Fig. 2
figure 2

Clustering of differentially expressed lncRNAs. Cluster 1 represents the lncRNAs with consistently elevated expression from S1 to S6. Cluster 2 and 3 contain the lncRNAs with consistently decreased expression from S1 to S6 with varied patterns. Clusters 4–9 represent the lncRNAs that are abundantly expressed at a specific developmental stage among S1-S6, respectively. Numbers in the brackets represent numbers of lncRNAs in the corresponding clusters. The scaled FPKM value of all the differentially expressed lncRNA (2,753) was subjected to k-means clustering by Euclidean distance (k = 9)

The coding genes potentially targeted by DE lncRNAs

Since lncRNAs can regulate gene expression either in cis or trans manner, we next analyzed the differentially expressed coding genes (DEGs) potentially targeted by DE lncRNAs based on the position and sequence relationships as well as their expression correlation coefficients. The lncRNAs and their potential target coding genes were thus referred as DE lncRNA-mRNA pairs. A total of 315 DE lncRNA-mRNA pairs composed of 205 lncRNAs and 279 coding genes were identified, of which 204 pairs were predicted to be cis-regulatory and 111 were trans-regulatory (Fig. 3a; Supplementary Table S7). Interestingly, all these lncRNA-mRNA pairs had a positive correlation in their expression patterns (Supplementary Table S7). Among these regulatory pairs, more than 80 % of lncRNAs (166) targeted the individual coding gene, while 29 lncRNAs targeted two or three genes, and ten lncRNAs had more than five target genes (Fig. 3b). Likewise, more than 92 % of coding genes (257) corresponded to an individual lncRNA, while 20 genes were targeted by two or three lncRNAs, and only two genes were targeted by four and five lncRNAs (Fig. 3c). These observations implicate that the regulatory crosstalk occurs between lncRNAs and coding genes. Further qRT-PCR analyses of three representative lncRNAs, MSTRG.21315, MSTRG.42234, MSTRG.28564 and their predicted targets verified their expression correlations during spike development (Fig. 3d-f).

Fig. 3
figure 3

Predicted DE lncRNA-mRNA pairs and qRT-PCR verification of three regulatory pairs. a The number of identified cis- and trans-regulatory DE lncRNA-mRNA pairs. b Distribution of the number of target coding genes regulated by lncRNAs. c Distribution of the number of lncRNAs that have potential regulatory effects on coding genes. d Relative expression of MSTRG.21315 and its three potential targets from S1 to S6. e Relative expression of MSTRG.42234 and its three possible target genes. f Relative expression of MSTRG.28564 and its potential target coding gene. The wheat ACTIN was used as an internal reference to normalize the qRT-PCR results. Data are from three biological replicates, and error bars indicate SD

GO enrichment analysis of coding genes regulated by DE lncRNAs

To explore the molecular events regulated by DE lncRNAs, we performed Gene Ontology (GO) analysis of their target coding genes. Interestingly, among all the DEGs potentially targeted by DE lncRNAs, the genes associated with “response to stress” and “response to chemical” were highly enriched in biological process, and the genes associated with “transcription regulator activity” and “enzyme activity” were enriched in molecular function (Fig. 4a). Consistent with this, GO enrichment analysis of coding genes targeted by lncRNAs with gradually increased expression during spike development in cluster 1 further revealed that genes related to “response to wounding” and “nucleus” were enriched (Fig. 4b), and that genes associated with “macromolecule methylation” and “homeostatic process” were enriched among the DEGs targeted by lncRNAs with gradually decreased expression in cluster 2 and 3 (Fig. 4c). Therefore, the regulatory roles of lncRNAs during wheat spike development seemed to be mainly associated with stress response, transcriptional and enzymatic regulation.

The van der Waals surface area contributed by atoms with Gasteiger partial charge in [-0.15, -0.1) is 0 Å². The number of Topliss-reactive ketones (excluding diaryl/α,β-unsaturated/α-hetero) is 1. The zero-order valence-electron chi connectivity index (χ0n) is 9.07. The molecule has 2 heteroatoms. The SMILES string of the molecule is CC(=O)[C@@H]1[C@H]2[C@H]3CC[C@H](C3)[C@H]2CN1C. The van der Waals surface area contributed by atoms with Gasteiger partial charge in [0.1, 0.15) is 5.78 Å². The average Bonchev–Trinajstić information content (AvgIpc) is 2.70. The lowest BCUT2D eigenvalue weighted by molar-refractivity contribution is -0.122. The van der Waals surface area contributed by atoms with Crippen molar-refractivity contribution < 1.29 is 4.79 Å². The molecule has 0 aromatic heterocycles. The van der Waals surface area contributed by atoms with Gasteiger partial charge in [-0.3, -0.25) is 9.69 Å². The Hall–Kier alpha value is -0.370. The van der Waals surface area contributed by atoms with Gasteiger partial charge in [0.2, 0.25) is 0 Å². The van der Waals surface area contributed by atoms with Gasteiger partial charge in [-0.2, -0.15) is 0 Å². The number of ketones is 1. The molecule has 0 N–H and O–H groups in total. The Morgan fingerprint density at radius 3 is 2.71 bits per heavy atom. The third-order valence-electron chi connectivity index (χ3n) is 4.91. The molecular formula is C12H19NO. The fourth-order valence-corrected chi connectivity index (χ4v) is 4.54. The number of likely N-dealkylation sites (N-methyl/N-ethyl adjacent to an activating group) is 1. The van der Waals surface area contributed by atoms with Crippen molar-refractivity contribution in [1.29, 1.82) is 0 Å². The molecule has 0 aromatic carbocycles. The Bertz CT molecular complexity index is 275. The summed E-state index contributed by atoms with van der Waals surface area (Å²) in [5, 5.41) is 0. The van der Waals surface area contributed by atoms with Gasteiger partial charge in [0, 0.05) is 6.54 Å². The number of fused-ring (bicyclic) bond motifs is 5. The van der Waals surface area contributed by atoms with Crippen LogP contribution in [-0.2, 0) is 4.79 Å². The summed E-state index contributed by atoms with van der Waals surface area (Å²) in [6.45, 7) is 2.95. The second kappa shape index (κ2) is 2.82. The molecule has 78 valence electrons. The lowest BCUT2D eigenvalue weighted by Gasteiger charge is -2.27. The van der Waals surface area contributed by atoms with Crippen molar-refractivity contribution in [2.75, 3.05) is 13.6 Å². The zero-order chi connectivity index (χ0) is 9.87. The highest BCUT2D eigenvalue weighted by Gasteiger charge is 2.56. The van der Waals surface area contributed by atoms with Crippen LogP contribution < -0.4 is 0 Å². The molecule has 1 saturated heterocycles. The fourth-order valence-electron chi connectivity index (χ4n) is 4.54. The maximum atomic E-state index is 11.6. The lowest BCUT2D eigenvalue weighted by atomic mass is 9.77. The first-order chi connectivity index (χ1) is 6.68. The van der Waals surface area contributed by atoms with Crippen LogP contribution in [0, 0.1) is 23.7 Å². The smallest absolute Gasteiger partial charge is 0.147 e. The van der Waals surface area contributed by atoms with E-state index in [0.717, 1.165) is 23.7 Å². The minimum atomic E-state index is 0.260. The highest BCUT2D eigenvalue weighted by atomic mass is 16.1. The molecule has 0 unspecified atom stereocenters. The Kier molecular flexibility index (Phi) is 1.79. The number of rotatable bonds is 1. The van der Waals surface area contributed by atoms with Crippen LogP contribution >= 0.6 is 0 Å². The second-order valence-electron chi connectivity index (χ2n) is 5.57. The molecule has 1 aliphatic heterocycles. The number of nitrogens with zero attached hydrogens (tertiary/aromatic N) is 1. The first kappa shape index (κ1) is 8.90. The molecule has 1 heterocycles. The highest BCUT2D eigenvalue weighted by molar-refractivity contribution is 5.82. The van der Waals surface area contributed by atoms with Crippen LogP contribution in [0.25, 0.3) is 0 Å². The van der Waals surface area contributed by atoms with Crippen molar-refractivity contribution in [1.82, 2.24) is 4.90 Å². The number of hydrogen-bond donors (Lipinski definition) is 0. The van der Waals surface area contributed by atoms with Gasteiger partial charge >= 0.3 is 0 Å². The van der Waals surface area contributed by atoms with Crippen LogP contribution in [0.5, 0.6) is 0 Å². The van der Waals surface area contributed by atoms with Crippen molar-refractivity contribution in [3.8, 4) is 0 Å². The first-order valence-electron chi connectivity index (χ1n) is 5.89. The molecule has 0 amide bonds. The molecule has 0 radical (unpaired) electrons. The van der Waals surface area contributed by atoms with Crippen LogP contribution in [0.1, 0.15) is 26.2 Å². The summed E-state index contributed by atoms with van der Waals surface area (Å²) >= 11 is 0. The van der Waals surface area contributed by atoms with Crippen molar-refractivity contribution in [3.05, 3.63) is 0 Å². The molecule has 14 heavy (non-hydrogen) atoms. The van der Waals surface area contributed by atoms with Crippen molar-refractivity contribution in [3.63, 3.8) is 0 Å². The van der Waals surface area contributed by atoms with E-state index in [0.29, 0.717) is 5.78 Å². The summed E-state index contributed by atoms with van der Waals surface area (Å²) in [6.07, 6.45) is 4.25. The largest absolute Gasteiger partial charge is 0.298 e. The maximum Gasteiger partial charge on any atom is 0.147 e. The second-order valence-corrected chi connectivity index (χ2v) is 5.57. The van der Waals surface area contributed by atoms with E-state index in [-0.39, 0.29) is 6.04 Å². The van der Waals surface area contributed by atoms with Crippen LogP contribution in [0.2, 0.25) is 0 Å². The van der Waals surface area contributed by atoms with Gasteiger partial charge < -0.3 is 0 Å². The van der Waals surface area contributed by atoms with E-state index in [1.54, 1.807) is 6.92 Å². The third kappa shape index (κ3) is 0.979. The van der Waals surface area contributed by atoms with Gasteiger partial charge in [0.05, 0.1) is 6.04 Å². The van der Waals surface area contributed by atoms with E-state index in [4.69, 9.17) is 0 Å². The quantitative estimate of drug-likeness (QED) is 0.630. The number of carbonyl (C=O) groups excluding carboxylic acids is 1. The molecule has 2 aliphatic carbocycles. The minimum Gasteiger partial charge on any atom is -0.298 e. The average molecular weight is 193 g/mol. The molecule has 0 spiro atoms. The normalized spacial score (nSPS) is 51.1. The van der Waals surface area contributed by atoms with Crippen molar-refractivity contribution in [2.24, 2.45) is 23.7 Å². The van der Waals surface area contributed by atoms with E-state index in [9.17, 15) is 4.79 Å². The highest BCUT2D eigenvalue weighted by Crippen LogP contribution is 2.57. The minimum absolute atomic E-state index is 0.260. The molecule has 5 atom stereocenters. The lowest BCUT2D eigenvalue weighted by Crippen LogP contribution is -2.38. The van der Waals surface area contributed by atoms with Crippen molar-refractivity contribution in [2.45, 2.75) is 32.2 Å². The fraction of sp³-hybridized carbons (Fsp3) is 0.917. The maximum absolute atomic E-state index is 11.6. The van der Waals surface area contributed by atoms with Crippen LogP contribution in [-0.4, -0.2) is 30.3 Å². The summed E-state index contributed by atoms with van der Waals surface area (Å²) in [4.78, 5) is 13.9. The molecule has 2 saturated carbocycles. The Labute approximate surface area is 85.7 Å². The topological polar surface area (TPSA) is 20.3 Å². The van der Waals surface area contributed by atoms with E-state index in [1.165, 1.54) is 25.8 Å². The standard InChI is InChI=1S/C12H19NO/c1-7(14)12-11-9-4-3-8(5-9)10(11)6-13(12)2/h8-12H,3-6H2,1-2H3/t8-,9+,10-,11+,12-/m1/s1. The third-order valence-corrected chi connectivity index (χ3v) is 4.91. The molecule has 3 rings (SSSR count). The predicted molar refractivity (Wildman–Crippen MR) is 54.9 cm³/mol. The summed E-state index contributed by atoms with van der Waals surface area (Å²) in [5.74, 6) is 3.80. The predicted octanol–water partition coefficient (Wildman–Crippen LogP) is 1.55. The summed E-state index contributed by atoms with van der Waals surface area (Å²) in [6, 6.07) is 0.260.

Fig. 4
figure 4

GO enrichment of the DEGs potentially targeted by DE lncRNAs. a GO enrichment of all 279 coding genes targeted by DE lncRNAs in cis- or trans- regulatory manner. b GO enrichment of DEGs potentially targeted by the lncRNAs with consistently elevated expression from S1 to S6. c GO enrichment of DEGs potentially targeted by the lncRNAs with consistently decreased expression from S1 to S6. GO was performed with three main categories: biological process, molecular function, and cellular component. GO terms with P value < 0.5 were identified as significant

As the coding genes targeted by stage-specific lncRNAs might contribute to the spike patterning at an individual developmental stage, we also examined the genes targeted by lncRNAs in clusters 4–9 (Fig. 5; Supplementary Table S8). As expected, these coding genes indeed exhibited predominant expressions at the corresponding developmental stage as did their paired lncRNAs (Fig. 5). At S1, there were four genes encoding metabolic related proteins, three encoding Ycf68 proteins with unknown functions, several genes encoding cytochrome, glutamate receptor, pentatricopeptide repeat-containing protein and zinc finger protein (Fig. 5a). At S2, three lncRNAs were involved in regulation of three genes encoding a trigger factor, a ribosomal protein, and an auxin response factor (Fig. 5b). At S3, the genes encoding chymotrypsin inhibitors, and sugar or lipid metabolism related proteins were identified as potential targets of lncRNAs (Fig. 5c). Interestingly, a large portion of genes encoding wound-responsive proteins, dehydrin proteins and early nodulin related proteins were found to be targeted by lncRNAs at S4 (Fig. 5d). Similarly, among 33 genes targeted by lncRNAs at S5, there were 22 genes that encode wound-responsive proteins (Fig. 5e; Supplementary Table S8). This observation implicates that lncRNAs-regulated stress response especially wounding response may contribute to floret, stamen and pistil primordium formation at S4 and S5. Among genes potentially targeted by lncRNAs at S6, there were several genes encoding MADS-box TFs, zinc finger proteins and Argonaute1 proteins, and a large portion of genes were found to encode nuclear proteins, such as chromatin related proteins (Fig. 5f), implying that the transcription regulation and epigenetic modification regulated by lncRNAs are critical for floral organ development.